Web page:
recorder instrument notes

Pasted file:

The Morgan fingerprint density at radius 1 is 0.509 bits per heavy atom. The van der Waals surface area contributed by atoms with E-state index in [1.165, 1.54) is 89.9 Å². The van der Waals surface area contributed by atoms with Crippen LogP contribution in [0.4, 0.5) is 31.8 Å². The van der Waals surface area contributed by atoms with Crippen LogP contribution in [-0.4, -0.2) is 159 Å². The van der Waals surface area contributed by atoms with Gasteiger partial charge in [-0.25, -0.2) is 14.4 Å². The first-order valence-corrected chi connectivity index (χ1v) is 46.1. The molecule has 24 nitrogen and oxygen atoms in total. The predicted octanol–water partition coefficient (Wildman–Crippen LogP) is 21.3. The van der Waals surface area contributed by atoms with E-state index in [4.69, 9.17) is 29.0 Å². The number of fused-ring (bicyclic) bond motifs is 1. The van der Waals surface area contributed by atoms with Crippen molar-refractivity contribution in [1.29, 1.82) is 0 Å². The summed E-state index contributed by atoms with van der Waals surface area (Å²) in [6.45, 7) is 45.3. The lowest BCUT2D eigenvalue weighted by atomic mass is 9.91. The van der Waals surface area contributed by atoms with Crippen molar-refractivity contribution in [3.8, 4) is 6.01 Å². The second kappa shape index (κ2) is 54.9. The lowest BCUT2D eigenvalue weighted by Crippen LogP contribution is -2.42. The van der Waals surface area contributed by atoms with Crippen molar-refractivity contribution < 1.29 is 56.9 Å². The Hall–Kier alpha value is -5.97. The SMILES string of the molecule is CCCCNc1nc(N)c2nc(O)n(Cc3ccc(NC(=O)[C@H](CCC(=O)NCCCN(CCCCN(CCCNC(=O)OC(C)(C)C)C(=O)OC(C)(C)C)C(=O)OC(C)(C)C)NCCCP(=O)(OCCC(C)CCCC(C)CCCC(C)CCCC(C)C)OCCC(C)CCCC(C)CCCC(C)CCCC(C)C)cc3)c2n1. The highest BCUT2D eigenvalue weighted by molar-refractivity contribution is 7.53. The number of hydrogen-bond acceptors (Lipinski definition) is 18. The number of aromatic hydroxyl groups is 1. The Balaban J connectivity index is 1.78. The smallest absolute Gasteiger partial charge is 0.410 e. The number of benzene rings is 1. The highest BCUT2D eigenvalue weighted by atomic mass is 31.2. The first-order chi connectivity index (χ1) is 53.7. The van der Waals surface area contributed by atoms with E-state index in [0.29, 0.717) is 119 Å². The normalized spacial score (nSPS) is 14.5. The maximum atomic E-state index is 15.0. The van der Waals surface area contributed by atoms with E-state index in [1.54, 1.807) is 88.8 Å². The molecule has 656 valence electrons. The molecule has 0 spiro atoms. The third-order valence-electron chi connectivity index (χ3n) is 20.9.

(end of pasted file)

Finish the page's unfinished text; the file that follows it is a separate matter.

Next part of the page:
Marvin has used the terms "double recorder" and the categorization-agnostic flauto doppio (double flute) to describe the Oxford instrument. Rather, it is the basis for a much more complex fingering system, which is still being added to today. Loulié is unclear on why one would need two echo flutes to play strongly and weakly, and on why it is that echo flutes differ. Because both hands are typically engaged in holding the recorder or covering the finger holes, the covering of the bell is normally achieved by bringing the end of the recorder in contact with the leg or knee, typically achieved through a combination of bending of the torso and/or raising of the knee. In this capacity, the tongue has two basic functions: to control the start of the note (the attack) and the end, or the length of the note (legato, staccato). Of the twelve marked for both, seven use chiavi naturali, or low-clefs typically used for recorders, while the others use the chiavette clefs used in the motets marked for flutes. The recorder is a musical instrument that is a type of flute.It is shaped like a tube with one end bigger than the other end. The player is able to control the speed and turbulence of the airstream using the diaphragm and vocal tract. Introduction to the Recorder (3 Exercises) Au Clair de la Lune for Recorder Solo (Three Note Song) Transliterations of common articulation patterns include "du du du du" (using the tip of the tongue, "single tonguing") "du gu du gu," (alternating between the tip and the back of the tongue, "double tonguing") and "du g'll du g'll" (articulation with the tip and the sides of the tongue, "double tonguing"). For people who’ve never played any wind instrument before, they may struggle to get the mind working on air, tongue, finger, rhythm, reading, and etc all at the same time. His fingering chart is notable for two reasons, first for describing fingerings with the 15th produced as a variant on the 14th, and for using the third finger of the lower hand as a buttress finger, although only for three notes in the lower octave. Purcell, J. S. Bach, Telemann, and Vivaldi used the recorder to suggest shepherds and imitate birds in their music.[83]. It is possible that Grece worked in the Rafi workshop, or was a member of the Rafi family. Bressan's contemporary, Thomas Stanesby, was born in Derbyshire but became an instrument maker in London. The pipes have an inverted conical "choke" bore (see Renaissance structure). During the baroque period, the recorder was traditionally associated with pastoral scenes, miraculous events, funerals, marriages, and amorous scenes. Blow into the mouthpiece to let the air produce a tone. The recorder is supported by the lips, which loosely seal around the beak of the instrument, the thumb of the lower hand, and, depending on the note fingered, by the other fingers and the upper thumb. Tarasov reports that the English flageolets of the late 18th century had six finger holes and no thumb hole, and later regained the thumb hole seventh finger hole (see above, right). Especially notable is Fred Morgan's much copied "Ganassi" model, based loosely on an instrument in the Vienna Kunsthistorisches museum (inventory number SAM 135), was designed to use the fingerings for the highest notes in Ganassi's tables in Fontegara. From the 15th century onwards, paintings show upper-class men and women playing recorder, and Virdung's didactic treatise Musica getutscht (1511), the first of its kind, was aimed at the amateur (see also Documentary evidence). There is a lot of music written for recorder but not all of it includes the recorder songs with letter notes. Until the mid 18th century, musical scores written in Italian refer to the instrument as flauto, whereas the transverse instrument was called flauto traverso. Virtually all recorders manufactured today claim ascendancy to an antique model and most makers active today can trace their trade directly to one of these pioneering makers. Instruments marked "HIER S•" or "HIE•S" are in stacked fifths from great bass in F2 to soprano in E5. A significant amount of music was written for the flageolet in the 19th century, such as the etudes of Narcisse Bousquet although much of it was directed at amateurs. A second, structurally different instrument ("Göttingen recorder") was discovered in 1987 in an archaeological excavation of the latrine of a medieval house in Göttingen, Germany. Partridge indicates that the use of the instrument by jongleurs led to its association with the verb: recorder the minstrel's action, a "recorder" the minstrel's tool. Compared to other instruments, the recorder is relatively easy to play, making it a great first instrument for kids or novice musicians. Many reasons supporting the conventional view that the recorder declined have been proposed. Since the modern revival of the recorder, plastics have been used in the mass manufacture of recorders, as well as by a few individual makers. [57] Many of these instruments are pitched around A = 440 Hz or A = 466 Hz, although pitch varied regionally and between consorts. The unique combination of covered and uncovered holes produces specific notes. Remember that the notes on the treble clef use the letters FACE for the spaces and the phrase, "Every Good Boy Does Fine" for the lines. As in the recorders of the Middle Ages, the etiology of these changes remains uncertain, development was regional and multiple types of recorder existed simultaneously. The recorder is first documented in Europe in the Middle Ages, and continued to enjoy wide popularity in the Renaissance and Baroque periods, but was little used in the Classical and Romantic periods. [15] Until at least 1765, some writers still used "flute" to mean recorder.[5]. Fontegara can be broadly divided into two parts: the first concerns the technique of playing the recorder, the second demonstrated divisions (regole, passagi, ornaments), some of great complexity, which the player may use to ornament a melody or, literally, "divide" it into smaller notes. Marissen argues that Bach was not as consistent as Power asserts, and that Bach would have almost certainly had access to only altos in F. He corroborates this with examinations of pitch standards and notation in Bach's cantatas, in which the recorder parts are sometimes written as transposing instruments to play with organs that sounded as much as a minor third above written pitch. The reverse is possible, decreasing breath pressure and gradually lifting fingers. It's the placement of the note on those lines or spaces that tells you what note to play and how long to play it. He makes a distinction between solo playing and ensemble playing, noting that what he has said is for solo players, and that when playing with others, it is most important to match them. The pitch of these recorders is often generally grouped around A = 466 Hz, however little pitch standardization existed in the period. The technique of inhalation and exhalation for the recorder differs from that of many other wind instruments in that the recorder requires very little air pressure to produce a sound, unlike reed or brasswind instruments. In recorders, as in all woodwind instruments, the air column inside the instrument behaves like a vibrating string, to use a musical analogy, and has multiple modes of vibration. Some recorder makers produce instruments at pitches other than the three standard pitches above, and recorders with interchangeable bodies at different pitches.[45][46]. In normal playing position, the recorder is held with both hands, covering the fingerholes or depressing the keys with the pads of the fingers: four fingers on the lower hand, and the index, middle and ring fingers and thumb on the upper hand. These instruments share similarities with the six holed flageolet, which used three fingers on each hand and had no thumb hole. Musica getutscht (1511), and Martin Agricola's (1486–1556) similar Musica instrumentalis deudsch (1529), published in Basel and Saxony respectively. The first medieval recorder discovered was a fruitwood instrument ("Dordrecht recorder") excavated in 1940 from the moat surrounding the castle Huis te Merwede ("House on the Merwede") near the town of Dordrecht in the Netherlands. [16] Consorts of recorders are often referred to using the terminology of organ registers: 8′ (8 foot) pitch referring to a consort sounding as written, 4′ pitch a consort sounding an octave above written, and 16′ a consort sounding an octave below written. In the latter half of the 20th century, historically informed performance practice was on the rise and recorder makers increasingly sought to imitate the sound and character of antiques. The other pitches are harmonics, or overtones. Generally speaking, faster air in the windway produces a higher pitch. David Lasocki, "Recorder", §I. Nonetheless, the Dolmetsch models were innovative for their time and proved influential, particularly in standardizing the English fingering system now standard for modern baroque-style instruments and doubled 6th and 7th holes, which are rare on antique instruments. Generally speaking, the partial opening of covered fingerholes raises the pitch of the sounding note while the partial closure of open fingerholes lowers the pitch. The alto in F4 is the standard recorder of the Baroque, although there is a small repertoire written for other sizes. This type of recorder is described by Praetorius in De Organographia (1619). [84], Two instruments are conventionally accepted today for the performance of these concertos, the sopranino recorder, notated like an alto but sounding an octave higher, and the soprano recorder, following the instruction to transpose the parts down by a fourth. Buy or hire musical Instruments from the woodwind and brass musical instrument specialists. Additionally, he proposed cutting the recorder between the beak and the first finger hole to allow for a kind of tuning slide to raise or lower its pitch, similar to the Baroque practice of adjusting a recorder's pitch by "pulling out" the top joint of the recorder. Recorders are also often referred to by their lowest sounding note: "recorder in F" refers to a recorder with lowest note F, in any octave. Acoustically, its tone is relatively pure and, when the edge is positioned in the center of the More importantly, the intonation is good, the instrument responds evenly from the lowest to the highest notes. In normal play, articulated attacks should align with the proper fingering, even in legato passages or in difficult finger transitions and the fingers move in the brief silence between the notes (silence d'articulation) created by the stoppage of the air by the tongue. Finally, recorders with a downward extension of a semitone are becoming available; such instruments can play a full three octaves in tune.[39]. Practice playing your recorder daily. In other words, the sound is two octaves lower than that of a soprano recorder. John Mansfield Thomson, Anthony Rowland-Jones (editors): Jacqueline Sorel: Renaissance Recorders after Ganassi: Jacqueline Sorel, Baroque Alto Recorder after Stanesby, Sr, Waitzman, Daniel: "The Decline of the Recorder in the 18th Century". The instrument has tenons on both ends of the instrument, suggesting the presence of now lost ferrules or turnings. [27][28][29][30][31][32] Relatively fewer varieties of wood are used to make recorder blocks, which are often made of red cedar, chosen because of its rot resistance, ability to absorb water, and low expansion when wet. Although the great bass produces sound one octave lower than that of a tenor recorder, the fingering is essentially the same for both instruments. [52] Recorders are distinguished from other duct flutes primarily by the thumb hole, which is used as an octaving vent, and the presence of seven finger holes, although classification of early instruments has proved controversial. According to Virdung, the configurations F–C–C–G or F–C–G–G should be used for four-part music, depending on the range of the bass part. For example, at the same air speed the fingering 0123 5 sounds higher than 01234 but lower than 0123. Instruments with a single bend are known as "knick" or bent-neck recorders. Two recorders marked "C.RAFI" were acquired by the Accademia Filarmonica, Bologna in 1546, where they remain today. For anyone with any wind instrument experience of any kind, the recorder is a walk in the park. Thus, at the same air pressure, the fingering 01235 produces a pitch between 0123 and 01234. 94. F3–C4–C4–G4, or play six-part music by doubling the upper size and tripling the middle size, e.g. Some fonts show miniature glyphs of complete recorder fingering charts in TrueType format. Knowledge of this fact and the recorder’s individual tonal differences over its full range will help recorders play in tune with other instruments by knowing which notes will need slightly more or less air to stay in tune. However, it takes time to master like any other instrument. The recorder songs may be downloaded absolutely free by anyone. Unusually, the finger holes taper conically outwards, the opposite of the undercutting found in Baroque recorders. Michael Marissen reads the repertoire differently, demonstrating that in other recorder parts, Bach used both the low F4 and F#6, as well as higher notes. Musical notation for the recorder is the same as it is for any instrument. airjet, odd harmonics predominate in its sound (when the edge is decidedly off-center, an even distribution of harmonics occurs). A forked fingering is a fingering in which an open hole has covered holes below it: fingerings for which the uncovering of the holes is not sequential. It's the placement of the note on those lines or spaces that tells you what note to play and how long to play it. The recorders' internal and external proportions vary, but the bore is generally reverse conical (i.e. The attack of the note is governed by such factors as the pressure buildup behind the tongue and shape of the articulant, while the length of the note governed by the stoppage of the air by the tongue. "The Recorder 1800–1905". In the 1820s a csakan "in the pleasing shape of an oboe" was introduced in a "simple" form with a single key and a "complex" form with up to twelve keys like those found on contemporaneous flutes. [87] This work is also notable for being perhaps the only significant surviving historical solo work for bass recorder. Although the instrument's pipes have thumb holes, the lack of organological precedent makes classification of the instrument difficult. The fingering 0123456 sounds at a higher pitch because the seventh hole and the bell both release air, creating a low pressure node at the seventh hole. Some of the earliest music must have been vocal repertory. In the second movement, breaking of beaming in the fiauto parts, markings of f and p, the fermata over the final double bar of the first movement, and the 21 bars of rest at the beginning of the third have led some musicologists to argue that Bach intended the use of "echo flutes" distinct from normal recorders in the second movement in particular. [40] German fingering became popular in Europe, especially Germany, in the 1930s, but rapidly became obsolete in the 1950s as people began to treat the recorder more seriously, and the limitations of German fingering became more widely appreciated. Controversy aside, there is little question that these instruments are at least precursors to later instruments that are indisputably recorders. Until about 1695, the names "recorder" and "flute" overlapped, but from 1673 to the late 1720s in England, the word "flute" always meant recorder. Additionally, some collections such as those of Pierre Attaingnant and Anthony Holborne, indicate that their instrumental music was suitable for recorder consorts. Marissen has demonstrated that the f and p markings probably indicated tutti and solo sections rather than loud and soft ones. The range of a modern "baroque" model recorder is usually considered two octaves and a tone. The air stream is affected by the shaping of the surfaces in the head of the recorder (the "voicing"), and the way the player blows air into the windway. 4.0 out of 5 stars 38. [79] Poet John Milton also referenced the recorder in his most famous work, the epic poem Paradise Lost published in 1667, in which the recently fallen angels in Hell "move / in perfect phalanx to the Dorian mood / of flutes and soft recorders," recalling both the affect of the Dorian mode as the mode of calling to action, and the use of flutes by the Spartans of ancient Greece, although the specification of the recorder is anachronistic in this context.[80][81]. Like Agricola and Virdung, Ganassi takes for granted that recorders should be played in groups of four, and come in three sizes: F3, C4 and G4. [5][14] The reason we know this instrument as the recorder and not one of the other instruments played by the jongleurs is uncertain. The air stream alternately travels above and below the labium, exciting standing waves in the bore of the recorder, and producing sound waves that emanate away from the window. The modification and renaming of recorders in the 18th century in order to prolong their use, and the uncertainty of the extent of the recorder's use the late 18th and early 19th centuries have fueled these debates. On the continent his efforts were preceded by those of musicians at the Brussels Conservatoire (where Dolmetsch received his training), and by the German Bogenhauser Künstlerkapelle. Practically any consonant that may produced with the tongue, mouth, and throat may be used to articulate on the recorder. The earliest references are in John Lydgate's Temple of Glas (c.1430): These lytylle herdegromys Floutyn al the longe day..In here smale recorderys, In floutys. In various regions, contexts, and time periods, pitch standards have varied from A=~392 Hz to A=~520 Hz. Those bell-keys extend easily the range of the instrument to more than three octaves. A significant question in this debate is which, if any, duct flutes of this period are recorders or successors to recorders. The earliest depictions of the recorder are probably in "The Mocking of Christ" from the monastery church of St George in Staro Nagoričano near Kumanovo, Macedonia (the painting of the church began in 1315) in which a man plays a cylindrical recorder; and the center panel of the "Virgin and Child" attributed to Pedro (Pere) Serra (c. 1390), painted for the church of S. Clara, Tortosa, now in the Museu Nacional d'Art de Catalunya, Barcelona, in which a group of angels play musical instruments around the Virgin Mary, one of them playing a cylindrical recorder. Today, makers maintaining individual workshops include Ammann, Blezinger, Bolton, Boudreau, Breukink, Brown, Coomber, Cranmore, de Paolis, Ehlert, Grinter (dead), Marvin (dead), Meyer, Musch, Netsch, Prescott, Rohmer, Takeyama, von Huene, and Wenner. Purchase a fingering chart in most sheet music stores or find one online. It uses 3 notes, is very repetitive, and is well-known. Researchers have long debated why this change occurred, and to what extent the recorder remained use in the late 18th century, and later the 19th century. See the table above for "English" fingerings for the standard range. In others, flutes of the same length have differing hand positions. The concertino group of Bach's fourth Brandenburg Concerto in G major, BWV 1049, consists of a violono principale, and due fiauti d'echo, with ripieno strings. Keys are sometimes also used on smaller recorders to allow for comfortable hand stretch, and acoustically improved hole placement and size. [4][3], The instrument has been known by its modern English name at least since the 14th century. The player must coordinate fingers and tongue to align articulations with finger movements. This usage is not totally consistent. The evolution of the Renaissance recorder into the Baroque instrument is generally attributed to the Hotteterre family, in France. csákány "pickaxe"), also known by the recorder's old french name flute douce, was a duct flute in the shape of a walking stick or oboe popular in Vienna from about 1800 to the 1840s. It is the most prominent duct flute in the western classical tradition.[1]. English flageolets that may qualify as recorders are of two types: those early instruments, called "English flageolets," which were actually recorders, and 19th century instruments with seven finger holes and a thumb hole. The eventual success of the recorder in the modern era is often attributed to Arnold Dolmetsch. [2], The sound of the recorder is often described as clear and sweet,[3] and has historically been associated with birds and shepherds. In all aspects, Ganassi emphasizes the importance of imitating the human voice, declaring that "the aim of the recorder player is to imitate as closely as possible all the capabilities of the human voice", maintaining that the recorder is indeed able to do this. If you love our collection of sheet music … Instrument. Often, the recorder is the instrument of choice for beginners – for several reasons: on the one hand, it is incredibly easy to learn, on the other hand it helps to quickly learn … [3], At the turn of the 17th century, playwright William Shakespeare famously referenced the recorder in his most substantial play, "The Tragedy of Hamlet, Prince of Denmark," creating an extended metaphor between manipulation and playing a musical instrument. The first suggestion was the use of the one keyed piccolo, or another small transverse flute, however such instruments had fallen out of use in Venice by the generally accepted time of composition of these concertos in the 1720s, and this opinion is no longer considered well supported. They are found in almost every musical tradition around the world. In the early 20th century, Peter Harlan developed a recorder with apparently simpler fingering, called German fingering. Forked fingerings allow recorder players to obtain fine gradations in pitch and timbre. From around 1803, when the London instrument maker William Bainbridge obtained a number of patents for improvements to the English flageolet, instruments were often referred as "improved" or "patent" flageolets with little reference to how they actually differed from their predecessors. )[6] and in Lydgate's Fall of Princes (c. 1431–1438): Pan, god off Kynde, with his pipes seuene, / Off recorderis fond first the melodies. Most wind bands consisted of players playing sackbutts, shawms, and other loud instruments doubling on recorder. It is fruitwood in one piece with turnings, measuring about 256 mm (10.1 in) long. For the music classroom, homeschooling, public performance, or just for fun. Patterns such as these have been used since at least the time of Ganassi (1535). Mouth and throat shapes are roughly analogous to vowels. [101] The firm Mollenhauer, currently headed by Bernhard Mollenhauer, can trace its origins to historical instrument makers.[102]. [5], By the 15th century, the name had appeared in English literature. As a result, it was frequently the performers' responsibility to read parts not specifically intended for the instrument and to choose appropriate instruments. Its form is usually an open-ended hollow drum which resonates upon being struck. Flageolets were generally small flutes, however their lowest note varies. My collection ranges from easy to hard. In this period, the instrument had six finger holes and single thumb hole, and had as many as six keys. But anyone can blow airinto an instrument - the skill is learning to make notes with those magic fingers! [69] (see also Renaissance structure), Aurelio Virgiliano's "Il dolcimelo" (c. 1600) presents ricercars intended for or playable on the recorder, a description of other musical instruments, and a fingering chart for a recorder in G4 similar to Jambe de Fer's.[70]. Much of the vocal music of the 15th, 16th and 17th centuries can be played on recorder consorts, and as illustrated in treatises from Virdung to Praetorius, the choice appropriate instruments and transpositions to play vocal music was common practice in the Renaissance. The performing practice of the recorder in its earliest history is not well documented, owing to the lack of surviving records from the time. by Adrian Brown, which are dispersed among various museums. The first significant explanation for the recorder's decline was proposed by Waitzman (1967),[89] who proposed six reasons: In the Baroque, the majority of professional recorder players were primarily oboists or string players. The pitches A=415 Hz and A=466 Hz, a semitone lower and a semitone higher than A=440 Hz respectively, were chosen because they may be used with harpsichords or chamber organs that transpose up or down a semitone from A=440. He posits that Bach avoided F#6 in BWV 1049, at the cost of inferior counterpoint, reinstating them as E6 in BWV 1057. As conventions and instruments vary, especially for larger and more uncommon instruments, it is often practical to state the recorder's lowest note along with its name to avoid confusion. [36], Some newer designs of recorder are now being produced. follows the exact size configuration suggested by Praetorius: stacked fifths up from the basset in F3, and down a fifth then a fourth to bass in B♭2 and great bass in F2. Dart did, however, bring to light numerous newspaper references to Paisible's performance on an "echo flute" between 1713 and 1718. [64] Agricola adds that graces (Mordanten), which make the melody subtil, must be learned from a professional (Pfeiffer), and that the manner of ornamentation (Coloratur) of the organist is best of all. Study a recorder fingering chart to familiarize yourself with the notes each finger combination produces. Isn’t cool? The pitch of the Rafi/Grece instruments is around A = 440 Hz. In practice, however, the uncovering of the holes is not strictly sequential, and the half covering or uncovering of holes is an essential part of recorder technique. Because there is sparse documentary evidence from the earliest history of the instrument, such questions may never be resolved. Groups of different sized instruments help to compensate for the limited note range of the individual instruments. 1465?) // Leaf Group Lifestyle. by Ben Newman | Dec 21, 2019. For this reason, the number of professional exponents of the recorder was smaller than that of other woodwinds. Groups of recorders played together are referred to as "consorts". Recorders are traditionally constructed from wood and ivory, while most recorders made in recent years are constructed from molded plastic. [24][25] The term flute du quart, or fourth flute (B♭4), was used by Charles Dieupart, although curiously he treated it as a transposing instrument in relation to the soprano rather than the alto.